The close-up view of each stone type shows a relatively true image of the crystalline structure and the colouring. This is suitable for grained slabs to a limited extend only. In regard to the colour matching, please take an original sample of the stone from your furniture store as a basis.
Grey, brown, violet-brown and less often also reddish quartzite makes up 90% of the fractured material. Noticeable is the repeatedly mixed-in turquoise-coloured disthene quartzite; much rarer also dark vulcanite or coloured gneiss. As the components correspond at the edges, there are no sharp contours, but only soft borders - an occurrence, which contributes essentially to the good coherence of the veins.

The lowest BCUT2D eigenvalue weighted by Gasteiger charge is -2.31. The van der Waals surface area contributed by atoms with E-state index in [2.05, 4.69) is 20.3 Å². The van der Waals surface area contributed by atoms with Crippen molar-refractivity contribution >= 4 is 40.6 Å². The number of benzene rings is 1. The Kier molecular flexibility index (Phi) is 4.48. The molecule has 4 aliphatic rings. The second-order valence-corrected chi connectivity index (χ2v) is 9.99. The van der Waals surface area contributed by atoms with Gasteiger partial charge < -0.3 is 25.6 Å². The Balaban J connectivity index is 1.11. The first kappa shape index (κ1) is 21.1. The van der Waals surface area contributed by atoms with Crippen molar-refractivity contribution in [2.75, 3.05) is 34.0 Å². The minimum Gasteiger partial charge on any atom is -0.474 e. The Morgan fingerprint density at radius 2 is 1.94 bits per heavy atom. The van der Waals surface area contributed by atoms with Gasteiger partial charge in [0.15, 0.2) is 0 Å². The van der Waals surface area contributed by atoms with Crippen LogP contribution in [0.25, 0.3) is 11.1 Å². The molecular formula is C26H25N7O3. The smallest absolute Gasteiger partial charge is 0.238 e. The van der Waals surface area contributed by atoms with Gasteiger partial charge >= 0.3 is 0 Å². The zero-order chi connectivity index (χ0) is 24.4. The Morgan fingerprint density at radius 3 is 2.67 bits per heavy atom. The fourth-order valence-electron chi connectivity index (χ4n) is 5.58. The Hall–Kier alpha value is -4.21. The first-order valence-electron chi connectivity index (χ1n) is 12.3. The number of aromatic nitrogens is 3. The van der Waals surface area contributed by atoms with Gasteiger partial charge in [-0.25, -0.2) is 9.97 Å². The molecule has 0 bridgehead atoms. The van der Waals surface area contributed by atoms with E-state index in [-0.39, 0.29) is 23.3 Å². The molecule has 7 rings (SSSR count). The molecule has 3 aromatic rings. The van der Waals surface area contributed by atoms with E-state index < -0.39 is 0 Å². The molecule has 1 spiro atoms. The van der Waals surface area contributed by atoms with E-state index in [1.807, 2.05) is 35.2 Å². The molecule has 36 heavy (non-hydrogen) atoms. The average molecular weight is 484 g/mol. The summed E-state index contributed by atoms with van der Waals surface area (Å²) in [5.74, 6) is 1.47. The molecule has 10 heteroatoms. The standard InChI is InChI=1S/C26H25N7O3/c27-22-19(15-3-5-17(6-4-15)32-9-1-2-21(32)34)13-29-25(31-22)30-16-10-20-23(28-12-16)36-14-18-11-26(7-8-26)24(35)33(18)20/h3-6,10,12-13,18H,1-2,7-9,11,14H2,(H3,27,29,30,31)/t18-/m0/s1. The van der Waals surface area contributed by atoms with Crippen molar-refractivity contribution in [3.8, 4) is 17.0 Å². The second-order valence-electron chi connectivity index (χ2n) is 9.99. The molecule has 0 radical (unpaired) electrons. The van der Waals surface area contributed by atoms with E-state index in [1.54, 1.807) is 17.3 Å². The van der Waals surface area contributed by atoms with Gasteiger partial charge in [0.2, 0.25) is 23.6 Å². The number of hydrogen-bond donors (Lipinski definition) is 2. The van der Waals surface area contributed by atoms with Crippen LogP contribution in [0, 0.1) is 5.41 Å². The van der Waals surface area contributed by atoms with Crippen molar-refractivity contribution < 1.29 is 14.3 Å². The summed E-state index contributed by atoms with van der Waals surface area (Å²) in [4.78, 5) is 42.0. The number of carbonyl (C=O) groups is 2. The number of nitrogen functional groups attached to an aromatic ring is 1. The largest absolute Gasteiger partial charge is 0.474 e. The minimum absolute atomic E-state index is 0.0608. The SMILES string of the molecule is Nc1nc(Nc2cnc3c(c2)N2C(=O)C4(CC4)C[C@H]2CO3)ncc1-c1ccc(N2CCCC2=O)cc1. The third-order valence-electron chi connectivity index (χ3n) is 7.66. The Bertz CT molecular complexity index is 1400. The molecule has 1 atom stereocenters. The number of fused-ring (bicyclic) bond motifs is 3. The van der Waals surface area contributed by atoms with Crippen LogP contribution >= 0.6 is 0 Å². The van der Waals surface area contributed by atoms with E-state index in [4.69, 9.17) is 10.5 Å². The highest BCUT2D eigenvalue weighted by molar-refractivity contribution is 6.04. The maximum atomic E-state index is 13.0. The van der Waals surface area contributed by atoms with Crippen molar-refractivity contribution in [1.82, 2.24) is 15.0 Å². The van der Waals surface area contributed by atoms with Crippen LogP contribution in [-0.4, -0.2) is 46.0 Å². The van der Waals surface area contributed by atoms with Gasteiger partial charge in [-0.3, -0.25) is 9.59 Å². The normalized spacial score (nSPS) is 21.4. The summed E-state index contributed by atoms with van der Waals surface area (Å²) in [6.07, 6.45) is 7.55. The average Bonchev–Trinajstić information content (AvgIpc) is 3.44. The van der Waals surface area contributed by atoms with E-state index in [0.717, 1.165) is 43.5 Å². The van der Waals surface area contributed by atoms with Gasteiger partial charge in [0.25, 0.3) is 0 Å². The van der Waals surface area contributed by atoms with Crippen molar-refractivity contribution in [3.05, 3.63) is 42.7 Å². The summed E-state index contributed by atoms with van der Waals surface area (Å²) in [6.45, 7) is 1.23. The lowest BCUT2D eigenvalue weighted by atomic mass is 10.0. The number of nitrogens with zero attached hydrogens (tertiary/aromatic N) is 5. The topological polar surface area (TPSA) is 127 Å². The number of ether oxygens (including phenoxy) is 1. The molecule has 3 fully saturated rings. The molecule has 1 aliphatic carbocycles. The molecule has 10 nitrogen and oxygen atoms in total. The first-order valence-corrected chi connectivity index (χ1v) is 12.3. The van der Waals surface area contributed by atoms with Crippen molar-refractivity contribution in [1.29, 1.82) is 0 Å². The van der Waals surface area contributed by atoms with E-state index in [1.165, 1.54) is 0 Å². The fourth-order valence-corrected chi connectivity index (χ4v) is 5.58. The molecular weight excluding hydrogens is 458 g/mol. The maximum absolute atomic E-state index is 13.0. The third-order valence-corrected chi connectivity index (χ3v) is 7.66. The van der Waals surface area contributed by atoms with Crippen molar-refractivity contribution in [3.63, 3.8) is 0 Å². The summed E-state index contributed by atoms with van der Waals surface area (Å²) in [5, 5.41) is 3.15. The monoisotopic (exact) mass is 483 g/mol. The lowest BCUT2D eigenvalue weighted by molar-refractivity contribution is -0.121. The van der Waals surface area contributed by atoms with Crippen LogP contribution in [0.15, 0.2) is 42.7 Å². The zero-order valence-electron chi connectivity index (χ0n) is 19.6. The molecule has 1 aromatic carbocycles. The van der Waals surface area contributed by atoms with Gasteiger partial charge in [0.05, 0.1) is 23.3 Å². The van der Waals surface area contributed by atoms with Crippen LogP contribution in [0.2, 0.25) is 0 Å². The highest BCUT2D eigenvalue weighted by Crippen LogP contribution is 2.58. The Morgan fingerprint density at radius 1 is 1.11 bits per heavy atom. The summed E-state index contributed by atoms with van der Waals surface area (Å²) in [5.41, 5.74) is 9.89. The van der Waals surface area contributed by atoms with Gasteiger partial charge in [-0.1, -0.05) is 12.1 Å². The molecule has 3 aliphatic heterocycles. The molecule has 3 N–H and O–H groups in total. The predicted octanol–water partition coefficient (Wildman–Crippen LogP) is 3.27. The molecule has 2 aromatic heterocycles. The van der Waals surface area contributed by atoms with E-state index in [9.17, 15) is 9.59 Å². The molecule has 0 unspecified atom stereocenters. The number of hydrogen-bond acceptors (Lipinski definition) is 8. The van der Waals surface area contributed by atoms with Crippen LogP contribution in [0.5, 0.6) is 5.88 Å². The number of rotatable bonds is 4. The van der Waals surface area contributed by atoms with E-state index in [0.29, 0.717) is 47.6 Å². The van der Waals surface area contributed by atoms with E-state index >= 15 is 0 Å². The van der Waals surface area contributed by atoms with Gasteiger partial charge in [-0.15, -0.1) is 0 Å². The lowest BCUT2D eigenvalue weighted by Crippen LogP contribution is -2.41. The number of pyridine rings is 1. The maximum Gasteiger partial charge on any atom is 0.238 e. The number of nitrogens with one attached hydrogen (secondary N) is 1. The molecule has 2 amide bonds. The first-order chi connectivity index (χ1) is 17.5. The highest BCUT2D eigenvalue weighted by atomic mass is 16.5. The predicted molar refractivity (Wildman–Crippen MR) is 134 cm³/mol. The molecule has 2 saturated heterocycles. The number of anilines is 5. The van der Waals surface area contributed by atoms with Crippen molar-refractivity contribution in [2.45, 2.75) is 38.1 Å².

Rock material brought together from various areas had been closely accumulated in river beds after the fractured material had been rounded off during longer transport routes of the single, fractured material. A convex/concave contact caused the ground material to be imbedded and a later re-crystallisation lead to a close connection of the very different components.
|Structure Type||Homogeneous Structure|
|Synonyms||Blue Aquarius, Blue Marinace, Van Gogh (similar Azul Valdez, Azul Gaugoin)|
|Petrographic Assignment||Conglomerate - coarse clastic|
|Age||500 Million years (early Palaeozoic)|
|Colouring Minerals||Fractured quartzite of different colours, especially turquoise disthene quartzite|
|Average Hardness||7 (according to Mohs's hardness scale 1-10)|